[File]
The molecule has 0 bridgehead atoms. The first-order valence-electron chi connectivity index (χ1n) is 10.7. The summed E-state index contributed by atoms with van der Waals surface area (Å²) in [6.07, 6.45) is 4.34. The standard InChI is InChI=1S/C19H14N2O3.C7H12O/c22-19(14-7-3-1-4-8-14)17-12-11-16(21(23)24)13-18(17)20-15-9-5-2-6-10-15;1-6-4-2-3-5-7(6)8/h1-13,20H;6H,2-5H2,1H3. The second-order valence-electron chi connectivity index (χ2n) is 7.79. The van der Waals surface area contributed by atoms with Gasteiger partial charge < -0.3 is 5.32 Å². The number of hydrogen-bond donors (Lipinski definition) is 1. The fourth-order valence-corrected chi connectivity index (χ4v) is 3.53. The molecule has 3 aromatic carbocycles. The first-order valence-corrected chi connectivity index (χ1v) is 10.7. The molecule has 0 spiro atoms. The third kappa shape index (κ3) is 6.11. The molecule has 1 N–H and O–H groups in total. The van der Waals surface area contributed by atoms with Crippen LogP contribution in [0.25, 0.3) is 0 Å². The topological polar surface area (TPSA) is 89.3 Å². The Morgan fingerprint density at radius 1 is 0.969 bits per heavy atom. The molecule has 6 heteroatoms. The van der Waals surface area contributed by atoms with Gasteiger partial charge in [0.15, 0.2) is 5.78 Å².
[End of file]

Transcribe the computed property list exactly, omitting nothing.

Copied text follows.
The molecule has 0 bridgehead atoms. The first-order valence-electron chi connectivity index (χ1n) is 10.7. The summed E-state index contributed by atoms with van der Waals surface area (Å²) in [6.07, 6.45) is 4.34. The standard InChI is InChI=1S/C19H14N2O3.C7H12O/c22-19(14-7-3-1-4-8-14)17-12-11-16(21(23)24)13-18(17)20-15-9-5-2-6-10-15;1-6-4-2-3-5-7(6)8/h1-13,20H;6H,2-5H2,1H3. The second-order valence-electron chi connectivity index (χ2n) is 7.79. The van der Waals surface area contributed by atoms with Gasteiger partial charge < -0.3 is 5.32 Å². The number of hydrogen-bond donors (Lipinski definition) is 1. The fourth-order valence-corrected chi connectivity index (χ4v) is 3.53. The molecule has 3 aromatic carbocycles. The first-order valence-corrected chi connectivity index (χ1v) is 10.7. The molecule has 0 spiro atoms. The third kappa shape index (κ3) is 6.11. The molecule has 1 N–H and O–H groups in total. The van der Waals surface area contributed by atoms with Crippen LogP contribution in [0.25, 0.3) is 0 Å². The topological polar surface area (TPSA) is 89.3 Å². The Morgan fingerprint density at radius 1 is 0.969 bits per heavy atom. The molecule has 6 heteroatoms. The van der Waals surface area contributed by atoms with Gasteiger partial charge in [0.15, 0.2) is 5.78 Å².